Monday, June 30, 2014

Common Numbering Systems of Natural and Man-made fiber.

Tex System

Lower the Tex, finer the thread
Higher the Tex, thicker the thread
Higher the Ticket, finer the thread
Lower the Ticket, thicker the thread

Is symbolized by (Tex) and is a direct count of thread weight per unit length. It is based on the weight in grams of a thread 1,000 meters (1 kilometer) long. 1,000 meters of Tex 10 (very fine) thread weighs 10 grams, while 1,000 meters of Tex 100 (very coarse) weighs 100 grams. The Tex system measures the entire thread, no matter how many strands or plies it has.

Ticket number

Is a system to give easy approximations of the specific size of finished thread and is different for different thread types even if the Tex no is same. To convert Tex into ticket (1000/Tex No) x 3.

Cotton Count system

If you had a single strand of yarn 840 yards long weighing one pound, its count (or size) would be shown as 1/1. This simply means it had a count of one (the first number) and that it was a single strand or yard (the second number). If you then twisted two or those single strands together, the size would then be ½: One count yarn (the first number), in a two ply construction (the second number).

is used for threads made from natural products and is symbolized by Ne. It is based on the number of 840 yard hanks in one pound of thread made from natural fibers and yarns. The size is measure of an individual yarn or strand. Most threads are made from multiple strands or plies. In the cotton count system, 50/2 designates a two-ply thread made from two size 50 yarns. That has the same fibre contents as one size 25 yarn. 8,400 yards of size 10 (coarse) or 84,000 yards or size 100 (extremely fine) is same for one pound of cotton yard in this system. Cotton Count System (Ne) has been the accepted standard in sizing spun threads.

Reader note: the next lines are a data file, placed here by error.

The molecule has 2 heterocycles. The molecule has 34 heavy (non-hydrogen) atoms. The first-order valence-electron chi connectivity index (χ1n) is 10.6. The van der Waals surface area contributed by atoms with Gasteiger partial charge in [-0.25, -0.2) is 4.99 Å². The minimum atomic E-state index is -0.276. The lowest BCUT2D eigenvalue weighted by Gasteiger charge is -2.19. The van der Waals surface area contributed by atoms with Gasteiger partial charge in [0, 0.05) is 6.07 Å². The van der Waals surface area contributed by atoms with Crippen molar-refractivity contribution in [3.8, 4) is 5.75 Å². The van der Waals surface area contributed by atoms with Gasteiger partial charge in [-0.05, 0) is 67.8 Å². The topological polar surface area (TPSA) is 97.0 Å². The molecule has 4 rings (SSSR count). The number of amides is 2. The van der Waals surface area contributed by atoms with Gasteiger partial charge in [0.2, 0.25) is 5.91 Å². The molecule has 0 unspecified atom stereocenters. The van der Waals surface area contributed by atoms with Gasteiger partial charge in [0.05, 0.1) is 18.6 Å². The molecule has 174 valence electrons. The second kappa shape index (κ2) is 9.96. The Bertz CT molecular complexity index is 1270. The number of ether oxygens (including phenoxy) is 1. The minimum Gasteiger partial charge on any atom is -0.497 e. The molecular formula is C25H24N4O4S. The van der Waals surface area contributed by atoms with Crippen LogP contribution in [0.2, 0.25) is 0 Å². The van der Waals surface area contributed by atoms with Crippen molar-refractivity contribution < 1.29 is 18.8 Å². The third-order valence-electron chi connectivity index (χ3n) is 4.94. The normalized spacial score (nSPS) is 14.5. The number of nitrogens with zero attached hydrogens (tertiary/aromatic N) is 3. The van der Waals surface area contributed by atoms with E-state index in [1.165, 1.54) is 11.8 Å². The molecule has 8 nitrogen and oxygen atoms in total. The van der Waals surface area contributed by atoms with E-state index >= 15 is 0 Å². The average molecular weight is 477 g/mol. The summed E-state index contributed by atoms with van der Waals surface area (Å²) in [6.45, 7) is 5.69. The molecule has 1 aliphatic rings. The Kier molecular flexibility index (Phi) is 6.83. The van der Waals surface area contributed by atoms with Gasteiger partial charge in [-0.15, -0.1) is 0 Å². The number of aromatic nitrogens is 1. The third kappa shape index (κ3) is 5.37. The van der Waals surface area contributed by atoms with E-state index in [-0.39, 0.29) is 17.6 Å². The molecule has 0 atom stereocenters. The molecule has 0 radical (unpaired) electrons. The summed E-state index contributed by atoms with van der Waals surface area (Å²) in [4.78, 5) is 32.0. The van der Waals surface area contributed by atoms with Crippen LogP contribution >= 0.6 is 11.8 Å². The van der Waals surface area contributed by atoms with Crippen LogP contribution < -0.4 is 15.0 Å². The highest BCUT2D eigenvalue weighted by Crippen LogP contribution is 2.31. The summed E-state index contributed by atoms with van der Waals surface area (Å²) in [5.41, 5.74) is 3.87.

The Hong Kong ticket System

Is the same as the cotton count system, just written without the slash. So a cotton count 50/2 thread is a Hong Kong ticket 502 thread.

Denier System

Is used for continuous filament synthetic threads and is symbolized by d and is based on the weight in grams of a thread 9 kilometres long. Denier measurements are nine times larger than Tex for the same yarn. However denier is sometimes applied to individual strands of a multi-ply thread, while Tex is always applied to the entire thread. Denier sizes are usually written as 1000d, 200d, and so on.
Metric Count System

Is used for synthetic threads and is symbolized by Nm and is based on the number of 1 kilometre hanks in one kilogram of synthetic thread. So size 100 is a fine thread and size 10 is extremely coarse.

Collected and Edited by Enamul Haque Bipul

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